If you’re like two-thirds (67%) of U.S. households — that’s more than 80 million families — you own a pet, according to a recent National Pet Owners Survey conducted by the American Pet Products Association. The same organization estimates that Americans spend a whopping $109.6 billion each year on their pets — a long list of items and services that includes food, grooming, insurance, training, pet sitting, walking … and the list goes on.
While there’s no discernible breakdown of essential vs. discretionary spending for pets, pet owners can save money without sacrificing their pet’s health and comfort by following a few basic guidelines:
Keep Them Healthy
Unexpected veterinary expenses can quickly escalate if your pet gets sick. To maintain their optimal health and reduce the risk that your pet gets sick, help them maintain an ideal weight by feeding them the proper amounts of food each day. Pets that are overweight are more likely to get diabetes and other ailments.
Also, make sure that you walk your dog each day for at least 45 minutes. This not only helps Fido stay in shape, but it’s a great way for you to stay active on a regular basis.
Dental care is not just for pet owners. Brush your pet’s teeth and check for damaged teeth and gums. Gum disease has the potential to lead to other health issues that require costly vet visits.
Take Your Pet to the Vet Regularly
While vet visits can be costly, they’re an important way to help your pet maintain its health by getting professional monitoring and guidance. A vet can spot potential health problems early and provide necessary care to reduce more serious health risks.
No matter how many precautions you take, your pet will get sick, which can lead to steep vet bills. To lessen the financial impact, consider investing in pet insurance, which has the potential to help reduce your out-of-pocket costs should your pet become sick or get injured. Insurance can also help you avoid a difficult choice between providing essential vet care for your pet and paying your non-pet bills.
Buy in Bulk
There are no shortage of pet food purchasing options, and let’s face it: pet food is cheaper in bulk. There’s a limit to this strategy, of course: You want to make sure that the food you buy will remain fresh before your pet finishes consuming it, but simple packing tips (i.e., transferring the food to an airtight container) can go a long way in preserving the food.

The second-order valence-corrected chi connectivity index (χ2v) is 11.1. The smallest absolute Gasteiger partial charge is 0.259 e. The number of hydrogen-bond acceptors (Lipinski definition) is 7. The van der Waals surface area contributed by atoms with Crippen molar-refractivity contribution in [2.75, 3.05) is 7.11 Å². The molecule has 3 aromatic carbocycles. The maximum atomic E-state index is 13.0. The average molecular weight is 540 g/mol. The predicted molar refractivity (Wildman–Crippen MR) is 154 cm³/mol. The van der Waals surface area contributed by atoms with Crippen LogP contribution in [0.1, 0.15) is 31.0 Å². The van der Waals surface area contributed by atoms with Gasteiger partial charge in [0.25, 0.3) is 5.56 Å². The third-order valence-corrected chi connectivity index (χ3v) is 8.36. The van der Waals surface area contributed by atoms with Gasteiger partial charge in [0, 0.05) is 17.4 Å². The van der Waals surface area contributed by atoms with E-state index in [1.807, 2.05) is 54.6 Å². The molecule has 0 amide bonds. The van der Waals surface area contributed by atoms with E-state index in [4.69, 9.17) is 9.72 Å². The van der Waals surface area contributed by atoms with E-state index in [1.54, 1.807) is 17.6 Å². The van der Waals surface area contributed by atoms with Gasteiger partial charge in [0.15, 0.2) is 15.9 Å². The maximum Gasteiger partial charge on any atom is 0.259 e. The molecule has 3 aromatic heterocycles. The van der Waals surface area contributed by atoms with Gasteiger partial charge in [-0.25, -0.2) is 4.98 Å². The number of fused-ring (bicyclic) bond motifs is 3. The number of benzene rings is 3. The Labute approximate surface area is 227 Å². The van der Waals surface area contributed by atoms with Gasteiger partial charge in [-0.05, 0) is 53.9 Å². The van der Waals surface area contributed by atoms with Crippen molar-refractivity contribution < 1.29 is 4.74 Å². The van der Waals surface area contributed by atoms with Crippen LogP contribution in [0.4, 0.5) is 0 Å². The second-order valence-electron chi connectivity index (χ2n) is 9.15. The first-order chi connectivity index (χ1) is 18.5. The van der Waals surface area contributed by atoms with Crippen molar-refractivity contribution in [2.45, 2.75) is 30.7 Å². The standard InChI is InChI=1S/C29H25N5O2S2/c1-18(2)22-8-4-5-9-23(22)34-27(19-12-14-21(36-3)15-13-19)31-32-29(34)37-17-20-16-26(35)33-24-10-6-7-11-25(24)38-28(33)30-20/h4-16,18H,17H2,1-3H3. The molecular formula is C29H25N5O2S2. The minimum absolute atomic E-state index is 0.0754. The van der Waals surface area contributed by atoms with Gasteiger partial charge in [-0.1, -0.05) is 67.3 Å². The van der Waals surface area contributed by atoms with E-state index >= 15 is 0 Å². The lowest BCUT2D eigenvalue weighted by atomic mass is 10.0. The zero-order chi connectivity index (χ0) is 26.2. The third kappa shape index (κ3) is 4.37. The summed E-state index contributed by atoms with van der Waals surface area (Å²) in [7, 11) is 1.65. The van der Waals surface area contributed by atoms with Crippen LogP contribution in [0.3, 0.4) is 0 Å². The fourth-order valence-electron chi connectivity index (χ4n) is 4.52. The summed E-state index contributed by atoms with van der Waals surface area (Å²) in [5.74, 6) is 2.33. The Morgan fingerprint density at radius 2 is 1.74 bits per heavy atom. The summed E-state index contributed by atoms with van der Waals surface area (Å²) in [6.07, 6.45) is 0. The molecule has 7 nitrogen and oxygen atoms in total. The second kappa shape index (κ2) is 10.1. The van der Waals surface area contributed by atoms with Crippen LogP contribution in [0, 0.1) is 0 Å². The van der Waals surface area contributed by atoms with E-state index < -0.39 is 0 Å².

Stop with the Pet Sweaters
While pet clothes can make for interesting holiday card photos, they do little to actually keep your pet warm. As such, unless you have a shorthaired dog or hairless cat, either stop purchasing pet clothes or else consider making them yourself.
Barter Pet Sitting Services
Boarding your pet or hiring a pet sitter can be expensive. When work or leisure lead you out of town and you need to find care for your pet, consider trading services with a friend or family member. For instance, offer to house sit your friend’s pet the next time they are out-of-town, in exchange for their doing the same for you.
By following these commonsense guidelines, you’re likely to reduce the amount that you spend on your pet, an important step in becoming a financially responsible pet parent.
This material is for general information only and is not intended to provide specific advice or recommendations for any individual. There is no assurance that the views or strategies discussed are suitable for all investors or will yield positive outcomes. Investing involves risks including possible loss of principal. This material was prepared by LPL Financial. Securities and advisory services offered through LPL Financial (LPL), a registered investment advisor and broker-dealer (member FINRA/SIPC). Insurance products are offered through LPL or its licensed affiliates. To the extent you are receiving investment advice from a separately registered independent investment advisor that is not an LPL Financial affiliate, please note LPL Financial makes no representation with respect to such entity.
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